There are two things I will always try at a restaurant if they are on the menu: short ribs and duck. While neither one is all that difficult to cook, there are a few key factors that I look for in the dishes. For short ribs, they should tender, flavorful, but not so cooked that they completely fall apart on the plate.
The same holds true for duck legs, be it duck confit or slow roasted duck thighs. If they are serving duck breast, it should be medium rare. Even though most people think of duck as fatty and rich, the breast meat itself is fairly lean and, as a result, like beef tenderloin, can become dry and chewy if overcooked.
A couple of weeks ago, one of my friends invited me over for dinner to try out a new short rib recipe and never passing on the opportunity to try short ribs, I accepted.
His new recipe was Braised Catalan-Style Short Ribs, which to my surprise, were braised in white wine, instead of red wine and contained almost no tomato. Staying true to traditional Spanish flavors, notes of cinnamon, paprika and almonds were present in the final dish. And yes, they did pass the short rib test: tender, flavorful and not overcooked. In fact, they were so good that I had to make them for myself the following weekend.
Braised Catalan-Style Short Ribs
3 pounds bone-in beef short ribs
2 tablespoons olive oil
2 large onions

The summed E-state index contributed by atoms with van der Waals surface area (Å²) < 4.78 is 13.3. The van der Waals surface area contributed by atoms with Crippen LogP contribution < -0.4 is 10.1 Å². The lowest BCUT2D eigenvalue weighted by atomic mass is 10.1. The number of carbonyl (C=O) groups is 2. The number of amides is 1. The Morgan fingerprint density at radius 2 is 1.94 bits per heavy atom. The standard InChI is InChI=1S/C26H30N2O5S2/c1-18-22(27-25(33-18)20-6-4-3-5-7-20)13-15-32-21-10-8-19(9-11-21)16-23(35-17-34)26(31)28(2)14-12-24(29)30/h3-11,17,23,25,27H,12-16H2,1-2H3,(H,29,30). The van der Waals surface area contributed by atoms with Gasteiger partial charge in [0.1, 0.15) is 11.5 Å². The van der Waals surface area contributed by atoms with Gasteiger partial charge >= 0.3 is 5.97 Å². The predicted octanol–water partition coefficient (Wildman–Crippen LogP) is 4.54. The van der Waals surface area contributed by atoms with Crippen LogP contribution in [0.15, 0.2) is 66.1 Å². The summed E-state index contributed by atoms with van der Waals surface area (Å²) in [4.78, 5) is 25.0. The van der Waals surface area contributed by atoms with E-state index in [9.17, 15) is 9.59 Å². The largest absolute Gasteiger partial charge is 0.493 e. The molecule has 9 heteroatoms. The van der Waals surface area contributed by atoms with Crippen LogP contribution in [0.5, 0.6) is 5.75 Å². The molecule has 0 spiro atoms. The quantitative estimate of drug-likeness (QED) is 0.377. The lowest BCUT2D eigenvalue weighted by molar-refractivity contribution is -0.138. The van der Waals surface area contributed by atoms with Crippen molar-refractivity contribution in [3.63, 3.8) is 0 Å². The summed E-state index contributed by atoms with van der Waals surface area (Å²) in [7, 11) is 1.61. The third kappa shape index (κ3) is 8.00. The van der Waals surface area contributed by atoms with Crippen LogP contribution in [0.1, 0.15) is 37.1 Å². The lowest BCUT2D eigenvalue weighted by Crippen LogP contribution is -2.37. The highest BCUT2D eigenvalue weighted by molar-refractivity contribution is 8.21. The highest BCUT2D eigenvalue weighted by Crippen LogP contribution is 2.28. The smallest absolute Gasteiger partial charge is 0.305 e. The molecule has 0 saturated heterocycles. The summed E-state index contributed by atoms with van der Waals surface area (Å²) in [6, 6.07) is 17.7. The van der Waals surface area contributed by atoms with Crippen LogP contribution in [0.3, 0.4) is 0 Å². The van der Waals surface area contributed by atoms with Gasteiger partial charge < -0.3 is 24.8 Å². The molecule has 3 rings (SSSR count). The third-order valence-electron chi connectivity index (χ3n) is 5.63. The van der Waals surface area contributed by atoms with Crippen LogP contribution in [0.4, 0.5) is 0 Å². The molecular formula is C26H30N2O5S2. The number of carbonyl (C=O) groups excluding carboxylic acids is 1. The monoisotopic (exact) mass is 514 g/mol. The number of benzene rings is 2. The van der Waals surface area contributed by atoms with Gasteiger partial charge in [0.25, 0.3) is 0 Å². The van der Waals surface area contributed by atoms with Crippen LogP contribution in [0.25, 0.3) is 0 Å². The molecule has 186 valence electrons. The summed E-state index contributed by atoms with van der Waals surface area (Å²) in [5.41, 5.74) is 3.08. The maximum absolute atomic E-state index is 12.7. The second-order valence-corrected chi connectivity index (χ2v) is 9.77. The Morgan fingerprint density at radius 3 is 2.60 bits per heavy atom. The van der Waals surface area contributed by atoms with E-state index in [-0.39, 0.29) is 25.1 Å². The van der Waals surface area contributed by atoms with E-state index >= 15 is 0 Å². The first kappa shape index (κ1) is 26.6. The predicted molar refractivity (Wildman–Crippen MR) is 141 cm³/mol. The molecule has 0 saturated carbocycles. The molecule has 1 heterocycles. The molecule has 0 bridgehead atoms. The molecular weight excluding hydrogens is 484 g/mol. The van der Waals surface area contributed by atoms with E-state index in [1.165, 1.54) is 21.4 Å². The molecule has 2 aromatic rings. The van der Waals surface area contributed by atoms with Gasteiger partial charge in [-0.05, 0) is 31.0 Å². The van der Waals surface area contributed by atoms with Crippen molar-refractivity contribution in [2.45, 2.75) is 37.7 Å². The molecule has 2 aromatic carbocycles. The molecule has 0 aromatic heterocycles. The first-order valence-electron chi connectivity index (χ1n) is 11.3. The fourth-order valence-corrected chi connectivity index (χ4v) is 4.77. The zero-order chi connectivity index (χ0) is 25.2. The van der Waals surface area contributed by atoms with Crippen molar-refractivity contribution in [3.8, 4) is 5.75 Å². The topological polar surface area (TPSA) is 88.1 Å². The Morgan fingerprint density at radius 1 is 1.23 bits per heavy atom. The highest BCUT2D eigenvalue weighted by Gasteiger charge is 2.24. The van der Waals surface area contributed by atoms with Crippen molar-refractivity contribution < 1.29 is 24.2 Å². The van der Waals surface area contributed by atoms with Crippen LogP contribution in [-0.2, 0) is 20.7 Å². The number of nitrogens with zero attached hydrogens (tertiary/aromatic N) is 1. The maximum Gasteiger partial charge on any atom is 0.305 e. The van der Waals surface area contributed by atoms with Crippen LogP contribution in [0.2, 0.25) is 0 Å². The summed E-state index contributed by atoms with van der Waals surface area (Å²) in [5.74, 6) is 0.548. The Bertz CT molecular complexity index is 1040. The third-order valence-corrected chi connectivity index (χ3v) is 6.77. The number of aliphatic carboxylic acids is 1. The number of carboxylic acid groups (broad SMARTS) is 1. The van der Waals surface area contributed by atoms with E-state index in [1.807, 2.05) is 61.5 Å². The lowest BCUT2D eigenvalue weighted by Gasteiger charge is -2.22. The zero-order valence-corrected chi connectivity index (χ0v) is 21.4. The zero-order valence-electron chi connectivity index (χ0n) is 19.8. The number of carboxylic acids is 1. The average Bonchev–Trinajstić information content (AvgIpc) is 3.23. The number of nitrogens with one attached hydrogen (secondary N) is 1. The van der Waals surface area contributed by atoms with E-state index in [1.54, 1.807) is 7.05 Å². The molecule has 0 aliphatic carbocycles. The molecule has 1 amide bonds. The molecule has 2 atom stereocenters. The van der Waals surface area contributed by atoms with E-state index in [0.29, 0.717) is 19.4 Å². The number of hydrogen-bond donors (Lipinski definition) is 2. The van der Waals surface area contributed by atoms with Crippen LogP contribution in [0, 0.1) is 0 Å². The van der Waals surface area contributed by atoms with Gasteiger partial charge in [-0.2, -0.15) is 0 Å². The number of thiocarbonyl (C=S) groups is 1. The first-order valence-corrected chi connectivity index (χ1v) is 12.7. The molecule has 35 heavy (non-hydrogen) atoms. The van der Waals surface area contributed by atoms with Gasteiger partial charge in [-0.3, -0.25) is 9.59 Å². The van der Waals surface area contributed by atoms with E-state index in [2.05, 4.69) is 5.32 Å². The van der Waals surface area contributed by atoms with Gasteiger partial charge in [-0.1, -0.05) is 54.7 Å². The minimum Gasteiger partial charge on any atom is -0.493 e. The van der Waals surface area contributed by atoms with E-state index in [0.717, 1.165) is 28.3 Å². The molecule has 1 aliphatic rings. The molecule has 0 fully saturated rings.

1/2 teaspoon sugar
Kosher salt and pepper
2 plum tomatoes, grated, using only the inner pulp
1 teaspoon smoked paprika
1/4 teaspoon ground cinnamon
1 bay leaf
1-1/2 cups dry white wine
1-1/2 cups water
1 sprig fresh thyme
1/4 cup whole blanched almonds
2 tablespoons olive oil
1 slice hearty white sandwich bread
2 garlic cloves
3 tablespoons minced
1 teaspoon sherry vinegar
fresh parsley, chopped
8-oz oyster mushrooms
Season the short ribs with salt & pepper and sear them in a heavy cast iron pot in olive oil. Get a little caramelization on them and then set them aside.
For the flavor base, we start with sofrito, which is a generic term for a cooking base in Spanish-influenced cuisine. For this dish, I started with olive oil, some of the beef fat, onions and the plum tomatoes.
Once the onions were translucent, I added the smoked paprika and cinnamon and toasted them for a minute or two until they became fragrant. Next, deglaze with the white wine, making sure to get all the brown bits of goodness off the bottom and sides of the pot (aka fond). Add in sugar, water, thyme, bay leaf and the seared short ribs.
Cook on medium-low heat for 4-6 hours. The short ribs should eventually be tender enough to pull apart with a fork, but not so cooked that they start to turn to mush.
While the short ribs are cooking, I sautéed the mushrooms in a little olive oil and finished with the sherry vinegar. The Picada is a thickening paste used in Spanish cuisine. Lightly toast the almonds and bread and combine with the garlic in a blender, or mortar and pestle if you want to be really authentic. Blend all the ingredients together then add in chopped parsley and olive oil.
During the last 10 minutes of the short ribs cooking time, add in the mushrooms and Picada to thicken the sauce and add the finishing flavor profile. Serve with roasted potatoes and a nice glass of Spanish Priorat.
Note: the short ribs are much better the second day, after they’ve had time to cool in the broth.
Want to learn more about the beauty of braising? Our Back to Braising class covers all you need to know about this slow and low cooking technique perfect for fall and winter.